InTheLoop | 01.19.2010
January 19, 2010
Cecilia Aragon Receives PECASE Award from President Obama
As announced last July, Cecilia Aragon of CRD’s Advanced Computing for Science Department was among the 100 researchers named by President Barack Obama to receive the prestigious Presidential Early Career Award for Scientists and Engineers (PECASE), the highest honor bestowed by the United States government on early-career researchers.
The awards were presented last Wednesday, January 13, in a ceremony in the East Room of the White House. The White House Blog has an article about the award ceremony, including a photo of the recipients with President Obama. You can find Aragon in the front row on the left side, wearing a red turtleneck.
ALS Group Is Establishing New Collaboration with CRD and NERSC
The Advanced Light Source (ALS) Experimental Systems group here at Berkeley Lab has approached the Computational Research and NERSC divisions about collaborating to address mathematical and computational problems they are facing. They have identified a set of problems that they would like to team with mathematicians and computational researchers to address. This presentation gives an introduction to many of these problems.
We will be holding a one-day meeting of CS scientists interested in helping address these problems and the ALS scientists who are facing these challenges. The meeting will be 9:00 am to 3:30 pm on Wednesday, January 27, in Perseverance Hall.
Hybrid Multicore Consortium Is Holding First Workshop
The Hybrid Multicore Consortium (co-chaired by Associate Lab Director Horst Simon) is holding its first annual workshop tomorrow and Wednesday (January 20–21) at the Hyatt Regency San Francisco Airport Hotel. The Consortium’s goal is to address the migration of existing applications to accelerator-based systems and thereby maximize the investments in these systems. The main focus is on identifying obstacles to making emerging, large-scale systems based on accelerator technologies production-ready for high-end scientific calculations.
Advanced Subsurface Computing Team Holds Kick-Off Meeting
The DOE Advanced Subsurface Computing for Environmental Management (ASCEM) project will hold its kick-off meeting this week, January 20–21, in the Berkeley Lab Building 50 Auditorium.
ASCEM brings together DOE’s best national laboratory expertise and experience to advance computer modeling capabilities for contaminant fate and transport and degradation of engineered materials to address DOE complex-wide environmental challenges for waste disposal and environmental cleanup. They will accomplish their goals using an open-source platform with state-of-the-art high performance computing, and by producing transformational next-generation simulation software to address prediction, risk reduction, and decision-making support.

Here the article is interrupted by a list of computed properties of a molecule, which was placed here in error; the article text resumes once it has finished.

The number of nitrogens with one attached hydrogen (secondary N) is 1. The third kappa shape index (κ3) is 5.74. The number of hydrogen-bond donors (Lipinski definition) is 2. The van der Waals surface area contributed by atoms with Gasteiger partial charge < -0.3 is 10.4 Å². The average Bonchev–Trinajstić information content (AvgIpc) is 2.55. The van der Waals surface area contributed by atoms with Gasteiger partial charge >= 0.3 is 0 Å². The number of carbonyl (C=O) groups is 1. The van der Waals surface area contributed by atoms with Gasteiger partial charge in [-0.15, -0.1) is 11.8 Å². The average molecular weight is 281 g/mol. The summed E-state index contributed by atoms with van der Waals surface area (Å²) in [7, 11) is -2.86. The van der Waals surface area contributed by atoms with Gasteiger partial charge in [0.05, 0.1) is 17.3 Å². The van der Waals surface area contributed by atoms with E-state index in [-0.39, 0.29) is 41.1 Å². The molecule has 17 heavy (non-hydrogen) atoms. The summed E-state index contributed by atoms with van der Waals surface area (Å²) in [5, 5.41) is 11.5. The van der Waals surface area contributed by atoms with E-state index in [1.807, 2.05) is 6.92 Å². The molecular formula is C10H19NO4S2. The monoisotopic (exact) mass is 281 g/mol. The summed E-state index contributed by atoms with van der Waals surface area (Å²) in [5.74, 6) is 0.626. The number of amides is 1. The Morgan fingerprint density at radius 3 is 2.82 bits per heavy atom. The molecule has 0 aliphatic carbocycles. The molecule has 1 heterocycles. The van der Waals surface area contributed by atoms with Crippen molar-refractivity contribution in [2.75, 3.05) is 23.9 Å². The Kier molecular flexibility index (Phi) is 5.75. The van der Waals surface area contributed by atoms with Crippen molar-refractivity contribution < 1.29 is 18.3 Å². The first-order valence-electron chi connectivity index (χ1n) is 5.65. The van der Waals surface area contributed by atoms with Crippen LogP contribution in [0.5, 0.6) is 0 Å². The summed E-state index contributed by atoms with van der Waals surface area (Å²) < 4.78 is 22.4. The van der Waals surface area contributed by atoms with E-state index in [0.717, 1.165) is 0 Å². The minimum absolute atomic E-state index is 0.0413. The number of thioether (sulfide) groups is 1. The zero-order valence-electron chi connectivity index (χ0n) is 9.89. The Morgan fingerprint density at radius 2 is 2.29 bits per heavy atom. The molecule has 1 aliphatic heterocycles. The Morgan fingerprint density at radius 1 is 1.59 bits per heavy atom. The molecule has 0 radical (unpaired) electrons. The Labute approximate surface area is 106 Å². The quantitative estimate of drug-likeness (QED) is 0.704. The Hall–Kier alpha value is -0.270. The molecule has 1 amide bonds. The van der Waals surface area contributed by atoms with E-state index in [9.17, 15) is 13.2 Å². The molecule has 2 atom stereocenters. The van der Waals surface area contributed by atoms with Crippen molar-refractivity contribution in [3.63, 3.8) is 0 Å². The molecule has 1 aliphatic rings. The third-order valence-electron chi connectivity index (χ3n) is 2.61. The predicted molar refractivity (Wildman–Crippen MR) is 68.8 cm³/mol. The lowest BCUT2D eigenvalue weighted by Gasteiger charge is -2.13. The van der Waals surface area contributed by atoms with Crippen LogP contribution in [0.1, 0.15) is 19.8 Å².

Juan Meza of CRD will be one of the discussion leaders for technical and programmatic integration and for the implementation action plan.
Cray XT5 Workshop Has Room for More Participants
There is still room for more participants at the Cray XT5 Workshop to be held on February 1–3, 2010, at Sutardja Dai Hall on the UC Berkeley campus. The workshop will be presented by NERSC along with the Oak Ridge Leadership Computing Facility (OLCF) and the National Institute for Computational Science (NICS) at the University of Tennessee and Oak Ridge National Laboratory. The workshop is designed to provide an in-depth introduction to using the world’s newest and largest Cray XT5 systems to users who already have some high performance computing experience. Go here to register.
Job Openings in ESnet and NERSC
ESnet has an immediate opening for a Chief Information Strategist. This member of the executive team will provide technical guidance to the Department Head regarding IT initiatives, playing a major role in shaping organizational strategies toward the integration of emerging technologies and services (such as cloud services, web 2.0, etc.) into the ESnet infrastructure to meet both the organization's business needs and the community’s scientific requirements; work closely with the vendor community and ESnet group leads and product managers in the identification, planning, and delivery of new end-user services by managing cross-departmental projects and driving collaboration across ESnet teams in order to meet a shared vision; and participate in ESnet’s community activities through technical papers, presentations and the development of peer to peer relationships with staff at other DOE sites and industry. Go here for job details.
ESnet’s Advanced Network Technologies Group is seeking a Software and Network Engineer to work on the OSCARS and perfSONAR project. This engineer will work on a wide array of problems, including software development, installation, configuration, and testing, and performance testing and analysis. Go here for job details.